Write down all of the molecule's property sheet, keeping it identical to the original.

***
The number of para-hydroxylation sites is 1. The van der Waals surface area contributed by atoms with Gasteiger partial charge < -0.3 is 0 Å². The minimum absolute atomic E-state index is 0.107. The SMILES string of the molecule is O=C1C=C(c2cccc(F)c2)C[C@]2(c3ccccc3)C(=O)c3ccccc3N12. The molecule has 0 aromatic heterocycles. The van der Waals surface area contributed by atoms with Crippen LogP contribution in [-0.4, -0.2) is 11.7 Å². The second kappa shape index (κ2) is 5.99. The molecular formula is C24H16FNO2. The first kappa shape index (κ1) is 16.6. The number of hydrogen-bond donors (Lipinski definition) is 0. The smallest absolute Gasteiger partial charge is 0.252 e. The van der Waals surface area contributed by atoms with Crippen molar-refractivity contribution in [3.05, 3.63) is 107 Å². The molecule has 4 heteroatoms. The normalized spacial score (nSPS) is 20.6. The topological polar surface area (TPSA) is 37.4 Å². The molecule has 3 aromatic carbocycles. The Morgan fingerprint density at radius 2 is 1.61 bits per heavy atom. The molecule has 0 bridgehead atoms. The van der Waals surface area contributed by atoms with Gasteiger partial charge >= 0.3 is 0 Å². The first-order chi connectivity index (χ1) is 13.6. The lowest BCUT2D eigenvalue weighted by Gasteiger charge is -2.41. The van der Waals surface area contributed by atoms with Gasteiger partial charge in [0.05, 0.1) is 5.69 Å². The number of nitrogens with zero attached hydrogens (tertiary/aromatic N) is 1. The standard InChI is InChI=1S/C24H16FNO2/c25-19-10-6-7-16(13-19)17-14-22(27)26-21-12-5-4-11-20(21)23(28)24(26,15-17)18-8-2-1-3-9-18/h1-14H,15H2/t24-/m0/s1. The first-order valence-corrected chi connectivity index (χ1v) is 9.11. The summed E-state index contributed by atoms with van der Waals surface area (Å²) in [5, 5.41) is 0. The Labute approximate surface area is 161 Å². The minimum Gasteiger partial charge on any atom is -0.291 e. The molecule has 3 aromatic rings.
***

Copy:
The number of para-hydroxylation sites is 1. The van der Waals surface area contributed by atoms with Gasteiger partial charge < -0.3 is 0 Å². The minimum absolute atomic E-state index is 0.107. The SMILES string of the molecule is O=C1C=C(c2cccc(F)c2)C[C@]2(c3ccccc3)C(=O)c3ccccc3N12. The molecule has 0 aromatic heterocycles. The van der Waals surface area contributed by atoms with Crippen LogP contribution in [-0.4, -0.2) is 11.7 Å². The second kappa shape index (κ2) is 5.99. The molecular formula is C24H16FNO2. The first kappa shape index (κ1) is 16.6. The number of hydrogen-bond donors (Lipinski definition) is 0. The smallest absolute Gasteiger partial charge is 0.252 e. The van der Waals surface area contributed by atoms with Crippen molar-refractivity contribution in [3.05, 3.63) is 107 Å². The molecule has 4 heteroatoms. The normalized spacial score (nSPS) is 20.6. The topological polar surface area (TPSA) is 37.4 Å². The molecule has 3 aromatic carbocycles. The Morgan fingerprint density at radius 2 is 1.61 bits per heavy atom. The molecule has 0 bridgehead atoms. The van der Waals surface area contributed by atoms with Gasteiger partial charge >= 0.3 is 0 Å². The first-order chi connectivity index (χ1) is 13.6. The lowest BCUT2D eigenvalue weighted by Gasteiger charge is -2.41. The van der Waals surface area contributed by atoms with Gasteiger partial charge in [0.05, 0.1) is 5.69 Å². The number of nitrogens with zero attached hydrogens (tertiary/aromatic N) is 1. The standard InChI is InChI=1S/C24H16FNO2/c25-19-10-6-7-16(13-19)17-14-22(27)26-21-12-5-4-11-20(21)23(28)24(26,15-17)18-8-2-1-3-9-18/h1-14H,15H2/t24-/m0/s1. The first-order valence-corrected chi connectivity index (χ1v) is 9.11. The summed E-state index contributed by atoms with van der Waals surface area (Å²) in [5, 5.41) is 0. The Labute approximate surface area is 161 Å². The minimum Gasteiger partial charge on any atom is -0.291 e. The molecule has 3 aromatic rings.